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Black squares and protest déjà vu

3 min

As I looked at my Instagram feed yesterday I wondered about the thought process behind the black square posts. I scrolled down through a never-ending wall of black, interspersed with ads, and while it was visually impressive, I must admit I found it quite shallow. I know that it was a global movement.  And I know that I can often simply be contrary and object to things simply because lots of people like them but there seemed to be a lack of substance that I couldn’t quite put my finger on. My own negative views on viral campaigns were formed during the ten minutes Joseph Kony was the most hated person in Ireland and they haven’t really changed since.

The entry barrier to participating in Black Tuesday was pretty low. You get the image and upload it with the appropriate hashtag and you are all set. You’ve joined the movement. It was so widespread that by posting it you really were safe from any potential reprimands. Your friends probably posted it too so you felt even more comfortable about hitting the upload button.

That said, perhaps the fact that I wasn’t capable of carrying out this simple act of support puts me in the camp of those who are complicit in racism by their silence. Something that I would like to rectify with this note. I do feel that we all must be aware of what is happening and find ways to show our support. But most importantly we must think. We must think about why this is important. We must think about how we act and how our actions impact those around us. Posting a simple black picture can potentially free you from having to think. It reduces the process to the tap of a screen.

I have been reflecting about my own ways of thinking, jokes I have made, WhatsApp messages I have received or forwarded, and how this impacts my perceptions of what it is going on at the moment. How do I react? Why do I think this is important? If I am so aware that it is important why haven’t I done anything about it before?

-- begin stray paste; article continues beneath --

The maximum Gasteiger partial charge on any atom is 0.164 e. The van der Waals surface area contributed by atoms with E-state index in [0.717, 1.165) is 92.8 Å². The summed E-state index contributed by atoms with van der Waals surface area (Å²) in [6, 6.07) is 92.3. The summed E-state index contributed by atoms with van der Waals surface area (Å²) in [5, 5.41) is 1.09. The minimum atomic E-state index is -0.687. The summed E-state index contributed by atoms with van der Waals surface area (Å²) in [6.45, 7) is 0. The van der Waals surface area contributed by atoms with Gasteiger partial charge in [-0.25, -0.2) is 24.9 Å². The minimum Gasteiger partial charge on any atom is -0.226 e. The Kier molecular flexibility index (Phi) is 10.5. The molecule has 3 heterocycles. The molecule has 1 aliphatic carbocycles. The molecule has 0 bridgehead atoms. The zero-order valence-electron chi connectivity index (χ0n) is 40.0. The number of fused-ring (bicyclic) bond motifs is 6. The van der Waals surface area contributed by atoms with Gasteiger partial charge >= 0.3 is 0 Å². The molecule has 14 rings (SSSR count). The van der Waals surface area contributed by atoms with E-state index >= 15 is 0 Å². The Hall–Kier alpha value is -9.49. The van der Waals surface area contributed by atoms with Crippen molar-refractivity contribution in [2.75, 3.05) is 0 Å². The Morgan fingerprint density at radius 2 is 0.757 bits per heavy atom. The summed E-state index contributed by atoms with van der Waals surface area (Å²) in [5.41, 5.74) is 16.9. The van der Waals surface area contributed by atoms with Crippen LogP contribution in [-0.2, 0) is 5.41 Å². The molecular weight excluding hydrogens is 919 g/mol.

My reaction to the protests has mostly involved an all too familiar feeling of tightness in my gut. That feeling of compressed anxiety that sits like a stone at the bottom of your stomach. I’ve seen this movie before.

The events in the US have been following a similar path to those that took place in Chile last October in almost every way. The original spark triggered widespread angry protests that were met by a heavy handed police response. The president came out and made stupid, incendiary remarks that only made the situation worse. The protests got bigger and criminal elements began to take advantage of the chaos to carry out organized looting and finally the military is brought out in an attempt to restore order.

What I have described could apply to Chile or the US and it remains to see what playbook the US will follow. If it continues like it did in Chile, without a satisfactory response from the government, then it will last all summer.

So, you might be wondering what you can do to help. There is a need to show support. I get that. I feel that to be able to keep contributing to change that you need to educate yourself and you need to come to your own conclusions about why this is important. Not just because you saw your friends do it. I would really recommend reading Ta-Nehisi Coates “The Case for Reparations” article from a few years back. It is powerful stuff. The NYT has also put together a list of anti-racist books. Why not read one?

When I saw the marches in Dublin and Dundalk yesterday, I felt worried. I know that they were purportedly socially distanced but the country is only just crawling away from the edge of the precipice. The virus is still out there and we must avoid undoing all the good work that has been done so far. It is true that racism very much exists in Ireland too and it must be addressed. But I can't bring myself to agree with the marches given the current situation. What then can be done to show support?

This brings me back to the black equal sided shapes filling up our social feeds. Perhaps they are a good option for the time being, especially in the midst of a pandemic, they are way of showing allegiance to a worthy cause. But the posts mean nothing, absolutely nothing, if the poster does not have a deeper think about why things are the way they are and what they can do to drive change.


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